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By normal highway speeds, do you mean speeds above 25mph? The typical GL1800 gripe about overheating is relative to speeds at or just below 20mph. Above 20, the faster you go, the better the cooling system should work, even in excess of 70mph. By your description, I wonder if your rads have air pockets. Go for a nice relaxing ride to thoroughly warm the bikes to normal operation temps and let them cool to room temp of the center stands for the 2 wheeler and as usual for the trike. Then check the left radiator by removing the radiator cap. It should be full to the pressure relief orifice in the filler neck. If not, the recovery plumbing is letting air into the rads. If its full, have the caps tested. Very odd for one fellow to have the problem on two GL18s when they have been serviced by schedule.

prs
 

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Pigeon Roost , Without a base line there can be no

meaningfull diagnosis.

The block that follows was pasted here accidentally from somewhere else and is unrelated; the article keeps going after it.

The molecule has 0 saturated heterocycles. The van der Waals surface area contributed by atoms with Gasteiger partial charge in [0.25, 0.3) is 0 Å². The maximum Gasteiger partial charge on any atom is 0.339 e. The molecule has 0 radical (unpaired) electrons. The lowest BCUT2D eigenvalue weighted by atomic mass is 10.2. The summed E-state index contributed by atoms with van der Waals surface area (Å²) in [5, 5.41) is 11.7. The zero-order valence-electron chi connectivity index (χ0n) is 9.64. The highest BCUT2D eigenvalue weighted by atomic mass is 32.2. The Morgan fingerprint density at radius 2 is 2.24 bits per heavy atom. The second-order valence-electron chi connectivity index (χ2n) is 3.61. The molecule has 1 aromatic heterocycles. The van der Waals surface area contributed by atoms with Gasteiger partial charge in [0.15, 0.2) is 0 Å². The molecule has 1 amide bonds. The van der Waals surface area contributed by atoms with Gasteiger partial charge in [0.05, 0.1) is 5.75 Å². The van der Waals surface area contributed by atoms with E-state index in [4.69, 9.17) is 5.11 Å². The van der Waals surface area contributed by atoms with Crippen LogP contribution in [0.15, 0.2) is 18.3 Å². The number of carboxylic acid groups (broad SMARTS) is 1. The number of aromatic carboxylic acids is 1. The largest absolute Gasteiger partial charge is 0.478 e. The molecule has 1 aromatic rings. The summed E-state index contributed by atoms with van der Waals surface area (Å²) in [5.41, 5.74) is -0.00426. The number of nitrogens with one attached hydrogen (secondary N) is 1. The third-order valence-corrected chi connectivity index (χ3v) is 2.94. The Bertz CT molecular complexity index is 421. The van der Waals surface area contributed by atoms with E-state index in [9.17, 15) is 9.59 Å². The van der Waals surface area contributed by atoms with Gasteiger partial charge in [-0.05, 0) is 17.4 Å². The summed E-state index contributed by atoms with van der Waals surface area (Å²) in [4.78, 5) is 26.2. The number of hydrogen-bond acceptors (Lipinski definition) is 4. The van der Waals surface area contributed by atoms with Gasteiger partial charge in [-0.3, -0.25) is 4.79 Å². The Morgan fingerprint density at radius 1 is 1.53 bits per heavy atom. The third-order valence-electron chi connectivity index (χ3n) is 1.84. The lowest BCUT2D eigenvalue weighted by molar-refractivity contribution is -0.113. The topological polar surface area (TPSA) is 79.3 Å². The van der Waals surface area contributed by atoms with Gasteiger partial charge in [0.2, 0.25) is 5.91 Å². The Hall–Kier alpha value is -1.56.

Thermocouple-digital. Or boiling water. The ECM driven gage is

non-linear. And may be defictive.
 

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Discussion Starter #13
By normal highway speeds, do you mean speeds above 25mph? The typical GL1800 gripe about overheating is relative to speeds at or just below 20mph. Above 20, the faster you go, the better the cooling system should work, even in excess of 70mph. By your description, I wonder if your rads have air pockets. Go for a nice relaxing ride to thoroughly warm the bikes to normal operation temps and let them cool to room temp of the center stands for the 2 wheeler and as usual for the trike. Then check the left radiator by removing the radiator cap. It should be full to the pressure relief orifice in the filler neck. If not, the recovery plumbing is letting air into the rads. If its full, have the caps tested. Very odd for one fellow to have the problem on two GL18s when they have been serviced by schedule.